South Florida deputies said they were forced to shoot bear; Wildlife officials disagree
Palm Beach County deputies said they had no choice but to shoot a black bear roaming a residential neighborhood over the weekend after a trapper failed to show up, but state wildlife officials are disputing their account and rationale.
According to a PBSO news release, deputies responded to a call about a bear roaming a Royal Palm Beach neighborhood around 8 a.m. Saturday.
The woman who reported the bear said it was inside her covered back porch, a place where her children regularly play.
“The bear looked in her direction, which placed her in fear for her and her family’s life,” the news release said.
As deputies monitored the bear, the agency said it eventually climbed up a tree. PBSO said as the bear started to climb down, deputies and Florida Fish and Wildlife Conservation Commission officers began yelling and hitting nearby trees to scare it into climbing back up the tree.
That worked, deputies said, but the bear’s second attempt at climbing down from the tree would turn out to be its last.
Deputies said after waiting “several hours” for a trapper, the bear climbing down the tree posed an imminent safety threat.
“It should be noted that the bear had NO place to roam safely!” the news release said. “The incident location and surrounding area are residential neighborhoods and fearing the bear would roam into the residential communities and/or impede traffic flow on the adjacent roadways PBSO was faced with making the decision to discharge their shotguns striking and killing the bear.”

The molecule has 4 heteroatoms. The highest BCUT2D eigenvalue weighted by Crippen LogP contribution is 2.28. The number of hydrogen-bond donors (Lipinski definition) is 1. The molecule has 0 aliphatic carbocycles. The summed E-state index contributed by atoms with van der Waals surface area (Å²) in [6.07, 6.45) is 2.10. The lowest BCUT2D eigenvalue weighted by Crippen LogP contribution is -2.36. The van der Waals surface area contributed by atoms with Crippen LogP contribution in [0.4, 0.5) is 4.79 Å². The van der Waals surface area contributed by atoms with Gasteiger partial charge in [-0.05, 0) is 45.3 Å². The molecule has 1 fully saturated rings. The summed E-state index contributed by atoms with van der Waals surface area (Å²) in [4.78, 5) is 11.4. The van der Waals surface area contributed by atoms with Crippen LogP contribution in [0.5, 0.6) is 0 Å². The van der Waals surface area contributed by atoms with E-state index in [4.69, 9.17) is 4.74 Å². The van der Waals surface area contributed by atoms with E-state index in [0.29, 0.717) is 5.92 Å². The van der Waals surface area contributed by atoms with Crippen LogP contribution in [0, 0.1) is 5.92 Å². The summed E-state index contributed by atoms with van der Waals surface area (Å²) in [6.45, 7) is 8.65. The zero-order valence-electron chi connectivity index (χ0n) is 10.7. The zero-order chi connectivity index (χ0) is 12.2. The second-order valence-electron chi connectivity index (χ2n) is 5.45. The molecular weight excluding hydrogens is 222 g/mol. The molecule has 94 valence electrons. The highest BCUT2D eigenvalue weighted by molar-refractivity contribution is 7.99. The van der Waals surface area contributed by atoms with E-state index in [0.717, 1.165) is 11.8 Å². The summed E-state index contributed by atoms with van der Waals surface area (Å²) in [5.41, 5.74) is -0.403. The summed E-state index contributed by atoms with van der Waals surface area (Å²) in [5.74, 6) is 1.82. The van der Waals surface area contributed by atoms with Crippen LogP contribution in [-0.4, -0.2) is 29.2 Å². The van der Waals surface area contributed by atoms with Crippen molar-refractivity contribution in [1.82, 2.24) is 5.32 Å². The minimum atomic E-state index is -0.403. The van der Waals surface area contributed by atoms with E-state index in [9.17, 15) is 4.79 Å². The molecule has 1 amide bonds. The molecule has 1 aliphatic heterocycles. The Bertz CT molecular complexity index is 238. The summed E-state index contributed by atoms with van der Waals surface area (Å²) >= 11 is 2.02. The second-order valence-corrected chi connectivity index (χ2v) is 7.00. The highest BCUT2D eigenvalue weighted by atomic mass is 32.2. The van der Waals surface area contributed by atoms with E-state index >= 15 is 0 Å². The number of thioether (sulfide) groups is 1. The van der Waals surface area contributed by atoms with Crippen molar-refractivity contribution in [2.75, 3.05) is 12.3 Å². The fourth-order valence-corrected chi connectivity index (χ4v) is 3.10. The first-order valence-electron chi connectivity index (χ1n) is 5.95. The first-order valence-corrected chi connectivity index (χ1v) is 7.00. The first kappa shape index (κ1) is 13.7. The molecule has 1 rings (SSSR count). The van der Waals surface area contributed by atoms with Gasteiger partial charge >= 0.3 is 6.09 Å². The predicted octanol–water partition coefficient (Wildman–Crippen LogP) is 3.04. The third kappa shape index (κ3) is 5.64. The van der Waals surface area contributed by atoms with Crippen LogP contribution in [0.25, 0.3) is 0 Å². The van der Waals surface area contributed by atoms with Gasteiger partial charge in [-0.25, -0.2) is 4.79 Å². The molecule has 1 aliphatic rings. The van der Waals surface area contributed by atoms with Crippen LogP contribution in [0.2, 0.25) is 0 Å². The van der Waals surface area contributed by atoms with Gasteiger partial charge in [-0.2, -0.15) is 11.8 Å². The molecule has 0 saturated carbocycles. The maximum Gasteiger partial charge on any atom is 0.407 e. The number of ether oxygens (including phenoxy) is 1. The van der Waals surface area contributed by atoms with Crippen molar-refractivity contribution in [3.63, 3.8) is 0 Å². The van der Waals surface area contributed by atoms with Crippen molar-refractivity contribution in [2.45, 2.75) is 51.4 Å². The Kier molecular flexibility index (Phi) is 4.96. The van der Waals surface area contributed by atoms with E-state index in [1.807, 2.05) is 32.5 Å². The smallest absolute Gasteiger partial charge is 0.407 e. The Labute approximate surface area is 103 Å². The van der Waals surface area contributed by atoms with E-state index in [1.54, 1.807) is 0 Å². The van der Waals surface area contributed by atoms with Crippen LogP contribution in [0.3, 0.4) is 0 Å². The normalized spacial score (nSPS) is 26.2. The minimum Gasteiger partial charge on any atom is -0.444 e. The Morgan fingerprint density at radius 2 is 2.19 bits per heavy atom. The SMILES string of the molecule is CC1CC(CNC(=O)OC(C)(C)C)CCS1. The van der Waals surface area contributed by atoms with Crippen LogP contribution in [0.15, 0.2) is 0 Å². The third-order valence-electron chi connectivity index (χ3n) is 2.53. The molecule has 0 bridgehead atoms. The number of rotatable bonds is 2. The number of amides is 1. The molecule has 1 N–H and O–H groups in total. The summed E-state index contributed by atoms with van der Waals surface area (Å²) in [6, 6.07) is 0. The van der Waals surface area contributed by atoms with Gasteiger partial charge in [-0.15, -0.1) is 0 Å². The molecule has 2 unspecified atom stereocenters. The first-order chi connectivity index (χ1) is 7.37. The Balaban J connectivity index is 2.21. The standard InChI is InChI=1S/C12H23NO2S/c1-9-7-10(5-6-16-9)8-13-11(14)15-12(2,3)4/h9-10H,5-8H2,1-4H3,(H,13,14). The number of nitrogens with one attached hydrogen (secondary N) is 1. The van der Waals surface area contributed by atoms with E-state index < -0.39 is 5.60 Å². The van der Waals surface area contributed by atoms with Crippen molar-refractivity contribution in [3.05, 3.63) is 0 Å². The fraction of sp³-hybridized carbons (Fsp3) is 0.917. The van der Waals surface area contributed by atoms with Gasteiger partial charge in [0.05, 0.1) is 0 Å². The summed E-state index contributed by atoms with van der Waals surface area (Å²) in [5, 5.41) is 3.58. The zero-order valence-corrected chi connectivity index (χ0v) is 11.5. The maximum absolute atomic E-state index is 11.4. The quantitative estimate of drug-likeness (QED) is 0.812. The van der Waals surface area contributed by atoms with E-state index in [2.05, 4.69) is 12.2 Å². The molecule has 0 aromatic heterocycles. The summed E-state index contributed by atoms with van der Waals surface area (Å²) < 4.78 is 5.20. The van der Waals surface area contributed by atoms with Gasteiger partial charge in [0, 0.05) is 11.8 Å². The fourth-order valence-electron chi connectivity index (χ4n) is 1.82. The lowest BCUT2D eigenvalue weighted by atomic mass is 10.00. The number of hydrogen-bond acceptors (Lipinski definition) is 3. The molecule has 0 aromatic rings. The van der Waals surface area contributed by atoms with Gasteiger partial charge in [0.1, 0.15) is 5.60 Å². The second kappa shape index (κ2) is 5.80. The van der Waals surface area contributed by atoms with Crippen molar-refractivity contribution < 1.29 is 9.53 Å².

But FWC officials are calling that account into question.
West Palm Beach ABC affiliate WPBF spoke with FWC officials, who said they had determined it was best to let the bear leave the area on its own and that there was no trapper involved at all.
“According to FWC policy, bears that do not pose an immediate threat to people are allowed the opportunity to move off on their own,” an agency spokesperson said in an email to WPBF. “Typically these animals find more suitable habitat without intervention. In cases where suitable habitat may be difficult to reach, FWC policy also allows for a trapping effort to be attempted. In this instance we were not waiting for a trapper since FWC staff determined the best approach was to let the bear leave the area on its own.”
The same bear had been believed to have been sighted and photographed several times in one week in both the Jupiter Farms and Royal Palm Beach areas, WPBF reports.
It is illegal to kill a black bear in Florida without an FWC permit unless it poses a threat to human life, according to the agency’s website.